We have informally studied the myriad landing scenes on souvenirs at the World’s Columbian Exposition for many years. But once we began working with the Kennel Columbian Collection in April 2019 we found more and more depictions of Columbus landing in America. At least 100 medals feature some interpretation of Columbus landing.
We can attribute these derivative scenes to the few paintings done after Columbus returned–and years after his death. The landing scenes from the 1893 Exposition are more than a little interesting. I am researching the scenes as depicted at the fair and they seem a bit humorous when one delves into them.
If you look at common medals (so-called dollars and Eglit listed medals) the first thing you will notice is the similarity from medal to medal. Columbus is typically the central figure, holding a sword in one hand and a cross in another. Christianity was a major theme in Columbus’ life and that of his men. While there are differences from medal to medal and on souvenirs from spoons to purses, these are all remarkably similar. Did Columbus’ men carry a half dozen 7-8-foot tall crosses ashore with them? It seems unlikely. Beyond this, the most extreme cross on the beach with Columbus and his men was shown as a roughly 10-foot tall, heavy timbered cross–with Jesus crucified on it. While that may be a personification of Jesus, showing it on a medal as part of the artwork illustrating Columbus’ landing is rather ludicrous.
The main difference from medal to medal is the clothing of the men (some wore armour, some did not) and the lack thereof on the Natives who typically are shown cowering behind trees and bushes. Men appeared to wear loin cloths; women clearly wore nothing.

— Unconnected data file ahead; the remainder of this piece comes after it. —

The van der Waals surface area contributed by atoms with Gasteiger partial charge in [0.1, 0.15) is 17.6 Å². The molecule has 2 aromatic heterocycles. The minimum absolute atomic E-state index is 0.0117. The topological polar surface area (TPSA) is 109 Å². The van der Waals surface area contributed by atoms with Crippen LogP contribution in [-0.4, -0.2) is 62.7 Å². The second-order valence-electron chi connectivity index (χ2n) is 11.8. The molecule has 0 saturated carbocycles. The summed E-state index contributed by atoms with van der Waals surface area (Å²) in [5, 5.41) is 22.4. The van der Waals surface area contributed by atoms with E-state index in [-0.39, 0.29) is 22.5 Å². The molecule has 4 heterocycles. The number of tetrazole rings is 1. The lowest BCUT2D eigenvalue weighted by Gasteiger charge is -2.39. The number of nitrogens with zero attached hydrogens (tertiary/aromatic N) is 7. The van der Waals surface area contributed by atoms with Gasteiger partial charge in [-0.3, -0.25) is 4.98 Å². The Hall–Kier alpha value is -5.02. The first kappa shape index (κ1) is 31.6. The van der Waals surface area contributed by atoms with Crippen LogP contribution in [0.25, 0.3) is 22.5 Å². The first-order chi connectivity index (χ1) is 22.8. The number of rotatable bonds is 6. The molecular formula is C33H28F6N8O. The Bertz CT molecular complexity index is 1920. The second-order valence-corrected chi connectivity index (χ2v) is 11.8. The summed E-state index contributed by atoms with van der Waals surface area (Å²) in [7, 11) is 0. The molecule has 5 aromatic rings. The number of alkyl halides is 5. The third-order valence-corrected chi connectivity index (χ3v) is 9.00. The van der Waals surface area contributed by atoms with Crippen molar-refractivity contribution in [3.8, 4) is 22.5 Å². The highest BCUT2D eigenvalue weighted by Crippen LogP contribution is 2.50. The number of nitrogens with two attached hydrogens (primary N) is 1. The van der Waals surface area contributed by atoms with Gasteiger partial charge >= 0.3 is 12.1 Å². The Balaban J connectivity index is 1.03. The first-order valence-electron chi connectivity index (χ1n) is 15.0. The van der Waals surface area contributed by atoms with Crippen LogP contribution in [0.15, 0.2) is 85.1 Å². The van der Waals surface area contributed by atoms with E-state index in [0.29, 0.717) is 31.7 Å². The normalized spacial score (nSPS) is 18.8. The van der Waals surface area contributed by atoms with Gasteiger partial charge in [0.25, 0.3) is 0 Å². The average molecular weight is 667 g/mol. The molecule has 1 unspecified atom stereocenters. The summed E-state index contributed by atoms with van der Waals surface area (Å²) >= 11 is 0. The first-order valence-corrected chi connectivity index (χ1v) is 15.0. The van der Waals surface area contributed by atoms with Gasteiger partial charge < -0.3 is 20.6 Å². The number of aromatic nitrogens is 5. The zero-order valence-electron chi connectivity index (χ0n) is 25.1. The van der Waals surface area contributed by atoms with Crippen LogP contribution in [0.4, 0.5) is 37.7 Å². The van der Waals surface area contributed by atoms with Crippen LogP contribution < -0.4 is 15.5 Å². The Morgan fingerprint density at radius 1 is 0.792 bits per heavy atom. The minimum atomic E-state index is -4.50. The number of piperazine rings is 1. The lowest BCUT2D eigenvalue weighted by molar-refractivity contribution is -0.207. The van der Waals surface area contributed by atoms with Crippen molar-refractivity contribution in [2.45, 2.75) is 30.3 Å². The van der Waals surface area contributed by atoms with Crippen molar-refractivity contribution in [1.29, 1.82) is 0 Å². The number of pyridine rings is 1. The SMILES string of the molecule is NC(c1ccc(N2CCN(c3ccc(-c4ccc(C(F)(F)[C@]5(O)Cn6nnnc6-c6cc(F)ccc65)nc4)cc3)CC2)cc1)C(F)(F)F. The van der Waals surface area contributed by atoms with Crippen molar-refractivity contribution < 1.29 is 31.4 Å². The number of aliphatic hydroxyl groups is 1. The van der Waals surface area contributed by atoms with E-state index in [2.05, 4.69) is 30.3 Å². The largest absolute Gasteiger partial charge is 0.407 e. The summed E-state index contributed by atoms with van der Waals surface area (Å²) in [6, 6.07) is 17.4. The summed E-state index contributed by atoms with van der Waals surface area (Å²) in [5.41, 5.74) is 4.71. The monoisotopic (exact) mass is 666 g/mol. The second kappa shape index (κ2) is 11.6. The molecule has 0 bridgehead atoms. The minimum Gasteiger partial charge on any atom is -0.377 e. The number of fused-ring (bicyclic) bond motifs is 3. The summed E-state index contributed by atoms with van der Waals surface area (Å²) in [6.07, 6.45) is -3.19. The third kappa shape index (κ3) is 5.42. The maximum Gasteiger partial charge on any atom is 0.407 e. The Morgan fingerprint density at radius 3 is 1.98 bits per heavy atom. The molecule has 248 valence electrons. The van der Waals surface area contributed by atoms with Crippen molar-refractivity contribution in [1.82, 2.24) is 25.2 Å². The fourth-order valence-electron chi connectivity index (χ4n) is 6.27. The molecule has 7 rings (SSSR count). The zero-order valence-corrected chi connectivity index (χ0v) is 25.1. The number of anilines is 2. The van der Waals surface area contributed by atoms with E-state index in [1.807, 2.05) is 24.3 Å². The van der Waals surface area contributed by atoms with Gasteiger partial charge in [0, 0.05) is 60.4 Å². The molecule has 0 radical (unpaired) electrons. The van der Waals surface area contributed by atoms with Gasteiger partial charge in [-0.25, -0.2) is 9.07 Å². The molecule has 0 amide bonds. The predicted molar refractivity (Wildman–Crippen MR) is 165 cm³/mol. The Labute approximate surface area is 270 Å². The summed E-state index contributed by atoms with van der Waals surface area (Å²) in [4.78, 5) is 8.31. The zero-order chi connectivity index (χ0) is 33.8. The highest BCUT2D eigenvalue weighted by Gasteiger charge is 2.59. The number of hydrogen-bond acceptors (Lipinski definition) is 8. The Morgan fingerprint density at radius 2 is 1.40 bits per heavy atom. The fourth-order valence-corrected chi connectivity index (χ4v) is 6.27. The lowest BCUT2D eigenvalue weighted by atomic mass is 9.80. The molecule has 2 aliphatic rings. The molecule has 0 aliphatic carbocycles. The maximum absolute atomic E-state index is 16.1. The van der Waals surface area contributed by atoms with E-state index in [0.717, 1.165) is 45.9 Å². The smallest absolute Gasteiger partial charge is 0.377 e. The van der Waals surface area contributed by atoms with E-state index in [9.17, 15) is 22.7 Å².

Is this just artistic license and 1893 interpretation of events 400 years earlier or providing a theme for souvenirs? Naturally a fair, even one 126 years ago, features visuals with historical scenes more than historical accuracy.
Clearly the various artists creating the myriad designs on souvenirs were tasked with giving fairgoers something that said “Columbus” and landing scenes were the most common portrayal of Columbus on items that fairgoers could take home with them.
There are only two painting known to exist from Columbus’ lifetime, so the dozens–hundreds–of landing scenes are manufactured based on facts as they were known. Souvenirs did not receive artistic attention; they were acceptable if generally perceived as legitimate interpretations of what fairgoers–souvenir purchasers–were happy with.
I selected this topic to research because I found the differences and similarities of landing scenes interesting. That one could find 100 landing scenes on medals is more than just interesting. If one had the time an even broader study would be the portraits of Columbus on hundreds of medals and other souvenirs. Which examples are the closest to accurate is one issue; another is how totally different most are from one another.
If you study the likenesses of Columbus from the Exposition the differences are overwhelming. Whether they look like Columbus is one thing; who they look like is another. The bust of Columbus on the Columbian half dollar is generally acknowledged to be a) the best likeness and b) the best artistic rendering.
I hope to have a completed study on the landing scenes next year, perhaps as a report or whitepaper of something less than 50 pages. If one decides to do a similar study on the portraits of Columbus little research will be necessary. Such a study will be a comparative look at hundreds of portraits. Unlike the historical significance and analysis of the landing scenes, looking at hundreds of portraits will be more or less a guessing game of which ones look like Columbus–and which ones look the least like him.
Our work with the Kennel Columbian collection began in April and will likely not be finished by next April. If you have not seen the catalog–which is now at 170 pages–or The History Bank Store please contact me to ensure you are on our email lists or go to thehistorybankstore.com or contact me at firstname.lastname@example.org